While Terry and Bob set fire to the world around them, including their own personal and family lives, the two indulge in the perks of having a badge, which include consuming countless narcotics that that they confiscate, including a large portion of cocaine from a mime-on-the-run (do mimes make a noise when you run over them?), large quantities of cash that they use for their own personal use, and beat up physically, verbally and mentally civilian that crosses their path. Luckily for the audience, everyone within the War world has as much as quick witted, vulgar tongue to argue back with are two unluckily antiheroes, that the dialogue is a measure of how far McDonagh’s script actually pushing the boundaries. Luckily, no secondary characters are truly able to deliver comebacks that compare to the joint efforts of the corrupt duo. With no regard for women, race, culture or social status, the levels of offence and discrimination are pushed in each and every scene and word that comes out of Bob and Terry’s mouths. With Calvary, McDonagh was pressured to be subdued and limited with his black humour and comedy (although there are many glimmers of it in his sophomore feature). It comes to no surprise that the writer/director aueteur wanted to return to world where his thoughts and words couldn’t be contested by people protected by the badge, which allows the grittiness of his films to faintly shine.
With really no one to answer to, other than their very strict and extremely sarcastic boss Lieutenant (Paul Reiser), the scumbag duo finally meets their match when their informant Reggie X (Malcolm Barrett) warns them of when the very powerful and royal Lord James Mangan (Theo James) arrives to town, making shady deals from a local casino and racetrack, with the help of his very colourful and Bond-esque type second in command Russell Birdwell (Caleb Landry Jones). When Bob and Terry try to one-up Lord Mangan, Mangan shows his power and strength when he outsmarts our street-smart detectives, who are trying to cash in on another very lucrative pay-day, pitting the two baddies against the OUR two baddies, for a Western style ultimate showdown, that is both gruelling, yet relentlessly violent.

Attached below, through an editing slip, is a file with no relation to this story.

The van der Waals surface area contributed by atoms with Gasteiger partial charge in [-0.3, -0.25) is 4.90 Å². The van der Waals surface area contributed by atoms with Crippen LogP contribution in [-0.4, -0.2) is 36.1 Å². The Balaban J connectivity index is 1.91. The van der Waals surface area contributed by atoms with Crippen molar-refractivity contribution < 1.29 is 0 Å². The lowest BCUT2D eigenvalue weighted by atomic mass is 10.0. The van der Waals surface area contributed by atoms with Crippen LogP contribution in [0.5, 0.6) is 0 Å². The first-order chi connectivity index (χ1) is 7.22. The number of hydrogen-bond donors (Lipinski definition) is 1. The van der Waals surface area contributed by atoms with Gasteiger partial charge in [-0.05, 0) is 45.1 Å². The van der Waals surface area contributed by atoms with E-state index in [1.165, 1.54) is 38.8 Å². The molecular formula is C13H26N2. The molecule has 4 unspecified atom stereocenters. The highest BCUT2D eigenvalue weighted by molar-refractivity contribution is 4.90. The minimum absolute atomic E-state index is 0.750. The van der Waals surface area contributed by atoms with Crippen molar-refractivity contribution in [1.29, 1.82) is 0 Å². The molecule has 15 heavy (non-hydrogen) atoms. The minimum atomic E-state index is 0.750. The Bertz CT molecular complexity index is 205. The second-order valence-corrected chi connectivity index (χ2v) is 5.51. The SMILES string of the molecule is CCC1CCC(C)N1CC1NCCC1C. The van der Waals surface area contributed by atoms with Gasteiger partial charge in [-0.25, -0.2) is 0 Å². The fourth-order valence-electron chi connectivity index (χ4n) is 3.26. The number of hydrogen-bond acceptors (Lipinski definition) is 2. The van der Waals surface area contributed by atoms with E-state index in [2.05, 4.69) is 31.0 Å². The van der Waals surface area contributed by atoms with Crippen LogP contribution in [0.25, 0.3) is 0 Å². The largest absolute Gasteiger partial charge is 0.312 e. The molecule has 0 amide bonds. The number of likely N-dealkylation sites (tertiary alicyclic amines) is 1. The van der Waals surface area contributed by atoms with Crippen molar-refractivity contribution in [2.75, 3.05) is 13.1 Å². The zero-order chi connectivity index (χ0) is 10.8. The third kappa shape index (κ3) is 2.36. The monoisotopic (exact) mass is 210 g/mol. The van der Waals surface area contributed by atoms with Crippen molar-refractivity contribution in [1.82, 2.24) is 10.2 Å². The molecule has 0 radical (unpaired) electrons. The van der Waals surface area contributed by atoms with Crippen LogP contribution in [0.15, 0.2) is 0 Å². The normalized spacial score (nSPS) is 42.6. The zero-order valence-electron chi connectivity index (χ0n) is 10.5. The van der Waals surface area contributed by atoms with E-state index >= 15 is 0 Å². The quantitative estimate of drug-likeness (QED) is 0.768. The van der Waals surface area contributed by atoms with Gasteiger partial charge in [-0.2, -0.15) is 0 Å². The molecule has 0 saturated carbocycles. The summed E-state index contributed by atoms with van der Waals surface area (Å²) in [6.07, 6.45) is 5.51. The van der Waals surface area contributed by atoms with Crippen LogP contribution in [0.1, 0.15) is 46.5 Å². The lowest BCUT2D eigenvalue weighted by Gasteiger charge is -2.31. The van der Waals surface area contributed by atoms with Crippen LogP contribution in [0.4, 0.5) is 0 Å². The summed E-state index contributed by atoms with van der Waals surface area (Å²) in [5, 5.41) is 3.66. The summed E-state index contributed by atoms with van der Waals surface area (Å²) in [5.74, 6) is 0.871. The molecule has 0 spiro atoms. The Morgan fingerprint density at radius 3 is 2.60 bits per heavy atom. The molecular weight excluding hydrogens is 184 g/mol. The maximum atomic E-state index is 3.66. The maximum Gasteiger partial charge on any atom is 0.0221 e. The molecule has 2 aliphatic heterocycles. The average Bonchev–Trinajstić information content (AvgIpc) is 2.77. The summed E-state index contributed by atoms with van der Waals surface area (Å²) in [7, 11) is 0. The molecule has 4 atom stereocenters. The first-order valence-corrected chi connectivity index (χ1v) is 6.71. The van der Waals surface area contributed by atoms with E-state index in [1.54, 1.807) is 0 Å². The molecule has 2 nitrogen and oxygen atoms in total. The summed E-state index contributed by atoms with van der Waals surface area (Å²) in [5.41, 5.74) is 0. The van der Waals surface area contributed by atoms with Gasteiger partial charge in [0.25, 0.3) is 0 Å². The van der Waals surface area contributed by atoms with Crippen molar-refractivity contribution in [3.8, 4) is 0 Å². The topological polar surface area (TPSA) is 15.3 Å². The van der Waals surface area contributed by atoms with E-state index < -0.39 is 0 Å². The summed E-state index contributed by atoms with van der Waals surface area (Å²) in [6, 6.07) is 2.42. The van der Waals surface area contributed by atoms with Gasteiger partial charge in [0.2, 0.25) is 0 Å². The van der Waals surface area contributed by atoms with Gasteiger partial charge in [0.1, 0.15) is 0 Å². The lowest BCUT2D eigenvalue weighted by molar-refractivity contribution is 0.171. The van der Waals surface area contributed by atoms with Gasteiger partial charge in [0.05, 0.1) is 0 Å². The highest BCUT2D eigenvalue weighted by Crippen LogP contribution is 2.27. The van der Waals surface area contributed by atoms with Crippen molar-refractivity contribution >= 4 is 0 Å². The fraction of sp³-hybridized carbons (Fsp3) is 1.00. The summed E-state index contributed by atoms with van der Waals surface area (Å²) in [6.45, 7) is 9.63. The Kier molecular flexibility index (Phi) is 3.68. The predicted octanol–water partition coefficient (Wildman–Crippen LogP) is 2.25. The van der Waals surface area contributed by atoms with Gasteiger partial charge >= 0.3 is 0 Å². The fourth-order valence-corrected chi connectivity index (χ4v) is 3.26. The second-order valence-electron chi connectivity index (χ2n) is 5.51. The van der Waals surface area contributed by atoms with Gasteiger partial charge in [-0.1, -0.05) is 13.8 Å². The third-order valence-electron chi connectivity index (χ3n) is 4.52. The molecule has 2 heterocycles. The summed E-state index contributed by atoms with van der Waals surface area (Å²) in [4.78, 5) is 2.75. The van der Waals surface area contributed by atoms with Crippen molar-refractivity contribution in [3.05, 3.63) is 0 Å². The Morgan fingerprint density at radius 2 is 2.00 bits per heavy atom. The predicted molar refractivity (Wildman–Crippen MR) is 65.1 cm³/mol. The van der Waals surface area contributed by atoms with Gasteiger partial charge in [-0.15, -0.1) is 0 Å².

The real crime in the film is how good actors Peña and Skarsgård work together. Brining out a very believable careless attitude, the two veteran actors play well off one another’s outlandish comedic acting, pushing one another’s talents and abilities to deliver characters that are both offensive, directionless, inconsequential to the law and unforgiving. It is only natural to believe that these two became great friends on set and had a blast showing up to work, playing kings of the land who rock, roll and hang out with their wang’s out.
Interpreting War on Everyone could potentially be a heavy and tasking feat for human emotions and understanding. On one end, the two agents of chaos long for affection and the love of their families, while hardly justifying the reactions to their actions. Yet, with every questionable mission Bob and Terry ensue, we as the audience really do care about their well being and the efforts of justifying how and what they get away with; we fantasize about being policemen who use their badge to park whenever we want; act however we want, get the girl and most of all, thinking in the deep and dark corners of our mind, if we WERE police officers, and we did come across a big bag of money, would we keep it? And if we did, who would REALLY find out? McDonagh truly asks viewers that the war may be on everyone, but the greatest war’s we face at the end of the day, are the ones we conquer within ourselves. Some of us may come out unscathed; others, completely tarnished and ruined. McDonagh may not have much to say other than present the scenarios to his faithful viewers, which is why War on Everyone may be one of the most enjoyable bad movies of the year.
Just be forewarned, War on Everyone can’t help show off its massive dick, while pointing a gun right at your face with an air of policeman arrogance conquering each and every scene. Have a nice day!
Night Film Reviews: 6.5 Out of 10 Stars.
What did you think of War on Everyone? Piece of art and class or a complete assault on basic human rights and an abuse of cinema? Feeling harassed or rehabilitated after watching it? Don’t have the right to remain silent, share your thoughts below!